State of the City: Bloomberg outlines plan for remainder of final term

Rendering of the Culture Shed at the High

Rendering of the Culture Shed at the High Line at 30th Street. (Mayor's Office) (Credit: Rendering of the Culture Shed at the High Line at 30th Street. (Mayor's Office) )

Mayor Michael Bloomberg gave his 12th and final State of the City Thursday, highlighting some of his final plans for New York and saying that the five boroughs have never been stronger.

Among his major policy pushes, including marijuana law reform and a Styrofoam ban, here are some of the other major points of his address:

- Infrastructure improvements: Bloomberg discussed a handful of projects he hopes to complete by the end of his term, including rezoning east midtown, building a third water tunnel for the city's drinking water, completing the No. 7 train extension, and finishing the third section of the High Line, among others.

- Tourism: Touting the city's record 52 million tourists last year, Bloomberg said he wants to pass legislation to make the city a more "youth-friendly tourism destination," legalizing for-profit youth hostels.- Electric cars: Bloomberg announced a pilot program for curbside car chargers that will let drivers refill their battery in as little as 30 minutes, adding that by 2020 he wants one-third of the city's officials cars to be electric.

- Progress on schools: Citing the rise in high school graduation rates by 40% since 2005, Bloomberg said he wants the city to adopt Common Core standards and new state exams for grades three through eight for math, science, writing and reading, and add 100,000 new classroom seats to the city's public schools, among other plans.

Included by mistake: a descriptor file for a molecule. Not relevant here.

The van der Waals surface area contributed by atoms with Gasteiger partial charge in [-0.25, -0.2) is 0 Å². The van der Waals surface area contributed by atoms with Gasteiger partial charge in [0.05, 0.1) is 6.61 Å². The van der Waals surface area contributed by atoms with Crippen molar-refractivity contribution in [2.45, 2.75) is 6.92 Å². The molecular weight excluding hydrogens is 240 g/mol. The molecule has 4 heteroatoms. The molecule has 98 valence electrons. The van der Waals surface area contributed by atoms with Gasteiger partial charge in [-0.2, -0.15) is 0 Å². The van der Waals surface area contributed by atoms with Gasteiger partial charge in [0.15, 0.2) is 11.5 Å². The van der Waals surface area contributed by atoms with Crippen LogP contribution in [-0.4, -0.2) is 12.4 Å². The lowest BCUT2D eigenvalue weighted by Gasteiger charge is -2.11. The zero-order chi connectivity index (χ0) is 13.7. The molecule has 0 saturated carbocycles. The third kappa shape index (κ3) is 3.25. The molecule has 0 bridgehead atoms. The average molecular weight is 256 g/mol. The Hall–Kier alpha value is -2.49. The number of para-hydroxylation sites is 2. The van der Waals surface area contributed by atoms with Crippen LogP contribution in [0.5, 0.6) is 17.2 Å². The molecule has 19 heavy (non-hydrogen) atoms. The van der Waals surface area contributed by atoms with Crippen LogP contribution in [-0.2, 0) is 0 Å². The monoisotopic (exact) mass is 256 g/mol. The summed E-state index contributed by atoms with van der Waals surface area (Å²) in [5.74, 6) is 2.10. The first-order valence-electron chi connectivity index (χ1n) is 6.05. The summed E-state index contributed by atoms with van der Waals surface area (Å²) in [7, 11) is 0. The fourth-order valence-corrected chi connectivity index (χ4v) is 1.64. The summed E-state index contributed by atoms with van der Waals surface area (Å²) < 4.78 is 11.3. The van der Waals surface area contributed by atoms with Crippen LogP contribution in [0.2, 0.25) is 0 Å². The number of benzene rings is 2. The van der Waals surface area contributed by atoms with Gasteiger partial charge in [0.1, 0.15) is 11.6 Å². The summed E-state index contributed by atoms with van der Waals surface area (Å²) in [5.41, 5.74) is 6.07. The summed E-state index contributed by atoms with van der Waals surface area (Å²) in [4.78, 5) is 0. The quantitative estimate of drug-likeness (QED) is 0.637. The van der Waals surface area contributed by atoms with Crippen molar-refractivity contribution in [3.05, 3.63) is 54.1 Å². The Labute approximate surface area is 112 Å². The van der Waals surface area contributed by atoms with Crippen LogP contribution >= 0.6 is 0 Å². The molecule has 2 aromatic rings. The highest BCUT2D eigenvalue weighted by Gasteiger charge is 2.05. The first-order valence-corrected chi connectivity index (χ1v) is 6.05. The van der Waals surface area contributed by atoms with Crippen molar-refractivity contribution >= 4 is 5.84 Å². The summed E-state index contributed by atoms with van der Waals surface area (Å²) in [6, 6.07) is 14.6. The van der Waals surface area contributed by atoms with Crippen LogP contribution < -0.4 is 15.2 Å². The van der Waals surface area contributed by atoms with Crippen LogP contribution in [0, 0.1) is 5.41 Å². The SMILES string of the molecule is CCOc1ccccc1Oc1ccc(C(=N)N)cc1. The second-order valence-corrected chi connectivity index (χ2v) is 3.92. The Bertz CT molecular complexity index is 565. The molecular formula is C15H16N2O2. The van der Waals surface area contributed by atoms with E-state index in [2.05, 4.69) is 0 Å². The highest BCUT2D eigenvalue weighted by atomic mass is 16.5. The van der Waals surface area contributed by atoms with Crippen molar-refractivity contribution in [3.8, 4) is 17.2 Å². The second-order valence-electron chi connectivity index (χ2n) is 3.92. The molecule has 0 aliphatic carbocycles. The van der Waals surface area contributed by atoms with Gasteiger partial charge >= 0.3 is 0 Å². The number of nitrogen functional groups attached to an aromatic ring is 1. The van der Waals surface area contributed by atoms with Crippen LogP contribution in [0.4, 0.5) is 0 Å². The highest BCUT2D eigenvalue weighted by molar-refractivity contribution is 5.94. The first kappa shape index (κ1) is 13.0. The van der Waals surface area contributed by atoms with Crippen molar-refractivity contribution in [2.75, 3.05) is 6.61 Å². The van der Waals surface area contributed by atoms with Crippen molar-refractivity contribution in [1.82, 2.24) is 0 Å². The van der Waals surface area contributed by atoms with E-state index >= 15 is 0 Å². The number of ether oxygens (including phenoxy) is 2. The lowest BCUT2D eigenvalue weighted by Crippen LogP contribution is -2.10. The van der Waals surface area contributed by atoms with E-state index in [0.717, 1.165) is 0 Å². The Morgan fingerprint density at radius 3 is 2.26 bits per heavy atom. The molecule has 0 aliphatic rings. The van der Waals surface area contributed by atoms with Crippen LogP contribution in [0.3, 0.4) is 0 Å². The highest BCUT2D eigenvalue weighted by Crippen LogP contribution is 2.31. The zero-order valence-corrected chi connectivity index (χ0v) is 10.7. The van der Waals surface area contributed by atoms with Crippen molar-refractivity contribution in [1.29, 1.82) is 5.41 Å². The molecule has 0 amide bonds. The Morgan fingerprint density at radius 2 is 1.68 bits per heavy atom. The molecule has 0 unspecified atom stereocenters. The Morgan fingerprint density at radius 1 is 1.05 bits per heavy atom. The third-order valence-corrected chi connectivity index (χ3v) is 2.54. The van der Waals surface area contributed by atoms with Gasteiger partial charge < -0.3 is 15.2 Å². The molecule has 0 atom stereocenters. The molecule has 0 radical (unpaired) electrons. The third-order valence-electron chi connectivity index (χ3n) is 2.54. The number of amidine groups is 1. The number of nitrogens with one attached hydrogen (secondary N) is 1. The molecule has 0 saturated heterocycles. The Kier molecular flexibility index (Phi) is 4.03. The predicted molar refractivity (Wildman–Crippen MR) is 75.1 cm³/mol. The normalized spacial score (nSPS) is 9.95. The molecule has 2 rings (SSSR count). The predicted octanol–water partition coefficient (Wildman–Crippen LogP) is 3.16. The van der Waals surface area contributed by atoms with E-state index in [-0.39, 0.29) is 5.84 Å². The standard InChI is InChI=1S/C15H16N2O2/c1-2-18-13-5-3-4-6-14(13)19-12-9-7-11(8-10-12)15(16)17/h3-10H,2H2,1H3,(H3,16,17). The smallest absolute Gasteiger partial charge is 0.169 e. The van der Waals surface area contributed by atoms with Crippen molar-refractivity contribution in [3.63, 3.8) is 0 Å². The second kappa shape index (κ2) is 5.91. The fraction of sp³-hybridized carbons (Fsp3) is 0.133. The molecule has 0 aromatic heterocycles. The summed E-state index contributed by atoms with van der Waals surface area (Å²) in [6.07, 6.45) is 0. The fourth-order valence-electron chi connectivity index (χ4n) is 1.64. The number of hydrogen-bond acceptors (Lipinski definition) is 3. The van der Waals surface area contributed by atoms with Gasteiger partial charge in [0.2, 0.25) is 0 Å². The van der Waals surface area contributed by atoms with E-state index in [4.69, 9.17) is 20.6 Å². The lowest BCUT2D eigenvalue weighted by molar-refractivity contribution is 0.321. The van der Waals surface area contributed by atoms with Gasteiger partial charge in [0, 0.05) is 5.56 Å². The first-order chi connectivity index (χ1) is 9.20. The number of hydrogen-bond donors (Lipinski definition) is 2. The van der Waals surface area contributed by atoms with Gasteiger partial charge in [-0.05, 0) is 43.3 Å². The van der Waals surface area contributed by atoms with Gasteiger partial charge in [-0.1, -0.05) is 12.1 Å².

- Digital infrastructure: Hoping to work on "data projects that can improve public services," Bloomberg announced Code Corps, which will be a program of "vetted volunteer technologists" to "realize lifesaving city government initiatives in emergency and disaster situations." He also said he wants more Wi-Fi in the city.

- Public housing: "Hurricane Sandy made painfully clear just how much NYCHA's aging housing stock is suffering from decades of federal disinvestment," Bloomberg said. He highlighted plans to build housing on under-used NYCHA sites and improve conditions for residents at those development areas.


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